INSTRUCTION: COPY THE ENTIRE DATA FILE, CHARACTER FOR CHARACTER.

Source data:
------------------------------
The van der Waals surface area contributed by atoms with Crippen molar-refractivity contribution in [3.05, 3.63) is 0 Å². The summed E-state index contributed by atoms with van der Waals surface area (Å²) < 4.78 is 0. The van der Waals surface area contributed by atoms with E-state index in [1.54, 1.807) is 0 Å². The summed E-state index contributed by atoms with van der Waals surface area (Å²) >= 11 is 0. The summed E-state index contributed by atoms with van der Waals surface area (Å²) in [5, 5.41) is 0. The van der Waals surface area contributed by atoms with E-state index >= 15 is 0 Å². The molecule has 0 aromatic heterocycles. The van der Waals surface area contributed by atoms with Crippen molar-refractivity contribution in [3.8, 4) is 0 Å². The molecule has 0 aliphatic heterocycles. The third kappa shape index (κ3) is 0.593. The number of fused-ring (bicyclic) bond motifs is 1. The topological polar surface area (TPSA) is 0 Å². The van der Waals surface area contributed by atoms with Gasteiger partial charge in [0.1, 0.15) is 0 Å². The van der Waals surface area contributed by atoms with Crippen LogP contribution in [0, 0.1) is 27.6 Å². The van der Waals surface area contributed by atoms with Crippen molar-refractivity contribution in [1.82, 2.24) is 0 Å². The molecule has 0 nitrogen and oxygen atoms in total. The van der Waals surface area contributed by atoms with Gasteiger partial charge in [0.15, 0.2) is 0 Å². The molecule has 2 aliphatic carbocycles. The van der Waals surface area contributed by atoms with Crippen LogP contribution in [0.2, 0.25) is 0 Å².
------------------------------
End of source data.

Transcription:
The van der Waals surface area contributed by atoms with Crippen molar-refractivity contribution in [3.05, 3.63) is 0 Å². The summed E-state index contributed by atoms with van der Waals surface area (Å²) < 4.78 is 0. The van der Waals surface area contributed by atoms with E-state index in [1.54, 1.807) is 0 Å². The summed E-state index contributed by atoms with van der Waals surface area (Å²) >= 11 is 0. The summed E-state index contributed by atoms with van der Waals surface area (Å²) in [5, 5.41) is 0. The van der Waals surface area contributed by atoms with E-state index >= 15 is 0 Å². The molecule has 0 aromatic heterocycles. The van der Waals surface area contributed by atoms with Crippen molar-refractivity contribution in [3.8, 4) is 0 Å². The molecule has 0 aliphatic heterocycles. The third kappa shape index (κ3) is 0.593. The number of fused-ring (bicyclic) bond motifs is 1. The topological polar surface area (TPSA) is 0 Å². The van der Waals surface area contributed by atoms with Gasteiger partial charge in [0.1, 0.15) is 0 Å². The van der Waals surface area contributed by atoms with Crippen LogP contribution in [0, 0.1) is 27.6 Å². The van der Waals surface area contributed by atoms with Crippen molar-refractivity contribution in [1.82, 2.24) is 0 Å². The molecule has 0 nitrogen and oxygen atoms in total. The van der Waals surface area contributed by atoms with Gasteiger partial charge in [0.15, 0.2) is 0 Å². The molecule has 2 aliphatic carbocycles. The van der Waals surface area contributed by atoms with Crippen LogP contribution in [0.2, 0.25) is 0 Å².